Commentary

Disciples

 
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Sunday, April 22, 1888.

     I took W. a volume Goethe-Carlyle correspondence. [See indexical note p057.3] "This Goethe-Carlyle business seems to have been an affair of respect rather than of love. It was not beautiful to me, like Goethe's love for Schiller, like Schiller's love for Goethe."

 
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I said: "You never seem to enter into such literary companionships." "No—I do not: they are hardly possible to me: I do not seek them. [See indexical note p058.1] I do not value literature as a profession. I feel about literature what Grant did about war. He hated war. I hate literature. I am not a literary West Pointer: I do not love a literary man as a literary man, as a minister of a pulpit loves other ministers because they are ministers: it is a means to an end, that is all there is to it: I never attribute any other significance to it. Even Goethe and Schiller, exalted men, both, very, very, were a little touched by the professional consciousness." [See indexical note p058.2] "Then you do not accept the notion of art for art's sake?" "Not a bit of it—that would be absurd on the face: the phrase seems to me to mean nothing. [See indexical note p058.3] Take Tolstoy: there are things about him that do not attract me—some that are even offensive—his asceticism, for instance—and yet Tolstoy comes to about the right amount: he counts up to a high figure." [See indexical note p058.4] Referred to Kennedy. "He is one of my most ardent—I often say, granitic—admirers. Indeed, he out-Buckes Bucke." To Tucker: "He has thumped me some for my emperor piece but is still my friend as I am still his friend: I don't think a fall or two taken out of a fellow hurts him in the long run. [See indexical note p058.5] Tucker did brave things for Leaves of Grass when brave things were rare. I couldn't forget that." To O'Connor: "He, too, fell afoul of me for my emperor piece. Why, that piece almost threatens to create a split in the church! [See indexical note p058.6] William is quite as radical as Tucker though much less interested in political study—is more fond of fooling with old books, ancient lores—is himself an Elizabethan student of almost miraculous erudition. I stand in awe before William." Rhys once said to W. in reply to W.'s question: "William Morris always mentioned you kindly, genially, in fine friendly fashion, admiringly, with full acceptance." [See indexical note p058.7] Spoke of Nihilism in Russia. "That seems about the only thing left to a Russian. Revolution may be the only conservatism."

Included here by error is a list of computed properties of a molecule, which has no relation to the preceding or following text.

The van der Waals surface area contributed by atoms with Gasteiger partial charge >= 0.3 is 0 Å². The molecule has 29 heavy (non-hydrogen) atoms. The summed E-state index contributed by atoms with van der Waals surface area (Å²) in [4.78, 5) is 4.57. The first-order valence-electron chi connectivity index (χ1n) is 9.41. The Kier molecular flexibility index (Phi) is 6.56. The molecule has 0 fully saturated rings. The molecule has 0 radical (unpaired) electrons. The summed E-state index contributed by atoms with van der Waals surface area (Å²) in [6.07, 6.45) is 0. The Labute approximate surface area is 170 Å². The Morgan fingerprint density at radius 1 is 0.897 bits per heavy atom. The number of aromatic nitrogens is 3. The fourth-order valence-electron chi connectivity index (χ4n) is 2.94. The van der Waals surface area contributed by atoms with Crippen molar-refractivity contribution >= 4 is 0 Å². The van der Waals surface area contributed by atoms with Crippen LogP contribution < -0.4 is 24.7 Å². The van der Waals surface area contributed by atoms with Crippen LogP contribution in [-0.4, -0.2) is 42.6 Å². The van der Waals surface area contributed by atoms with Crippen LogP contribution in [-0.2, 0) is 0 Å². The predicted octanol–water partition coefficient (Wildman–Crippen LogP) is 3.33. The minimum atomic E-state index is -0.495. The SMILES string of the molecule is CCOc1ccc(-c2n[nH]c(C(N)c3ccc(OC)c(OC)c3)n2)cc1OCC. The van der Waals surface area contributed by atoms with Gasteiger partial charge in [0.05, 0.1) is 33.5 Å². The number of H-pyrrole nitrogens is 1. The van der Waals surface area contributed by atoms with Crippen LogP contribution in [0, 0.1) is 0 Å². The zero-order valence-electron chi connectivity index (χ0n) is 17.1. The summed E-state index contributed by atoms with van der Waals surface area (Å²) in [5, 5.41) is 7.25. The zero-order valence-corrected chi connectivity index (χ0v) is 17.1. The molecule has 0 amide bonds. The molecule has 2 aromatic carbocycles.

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     W. said to a visitor in my hearing: "The American people wash too much." "See," said the visitor: What did I tell you? His gospel is a gospel of dirt." "What did you say to that?" asked W. [See indexical note p059.1] "I only said you were misunderstood—that what you meant was that the American people did not sufficiently honor the trades, the physical occupations." "Of course, and wasn't that obvious?" "Not to your vistor." "I suppose not. But what do such visitors come for anyhow? To be confirmed in their prejudices. I think our people are getting entirely too decent. They like nice white hands, men and women. They are too much disturbed by dirt. They need the open air, coarse work—physical tasks: something to do away from the washstand and the bathtub. God knows, I'm not opposed to clean hands. But clean hands, too, may be a disgrace. It was the disgraceful clean hands I had in mind."

     W.'s friends often rally him about his aristocracy. [See indexical note p059.2] W. says for himself: "I appeal to no one: I look in all men for the heroic quality I find in Caesar, Carlyle, Emerson: yes indeed—find it, too, it is so surely present. If that is aristocracy then I am an aristocrat."

     I spoke of Lincoln—of the Nicolay-Hay biography. W. said: "That reminds me." Reaching forward to the table and pulling a letter out from under a block— "Here's a letter from John Hay to me written long ago—twelve years ago. [See indexical note p059.3] I laid it aside for you. It illustrates the friendly basis upon which our acquaintance rests. When Hay was with Lincoln I used to see a great deal of him. He has been loyal—has always watched my work, has inevitably appeared at the right time with his applause. Here is the letter. [See indexical note p059.4] It is mighty decent of John to talk out in meeting as he has—to avow his faith. But read the letter." W. had written some memoranda on the letter, which was without an envelope. "July 25, '76, Letter from John Hay (Custer poem slips and paper sent him July 25)."

 
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Century Club, 109 East 15th St.,

[New York] July 22.


Dear Mr. Whitman,

      [See indexical note p060.1] I thank you heartily for my share in your Custer poem, which I have just read. It is splendidly strong and sustained and full of a noble motive. I am especially glad to learn, in such an authoritative way, of your health and vigor.

     I wish you would take the trouble to let me know when your volume of collected works is to be published and where I can subscribe for it. I have heard that it was to be published by subscription, but have not heard any further details.

     My address is now 506 Euclid Avenue, Cleveland, Ohio; and I would be very much obliged if you would spend a moment in letting me know how to get an early copy of the book for which many are looking.


Yours faithfully,


John Hay.

      [See indexical note p060.2] "There's no use talking," said W., after I had finished reading the letter, "I no doubt deserved my enemies but I don't believe I deserved my friends."


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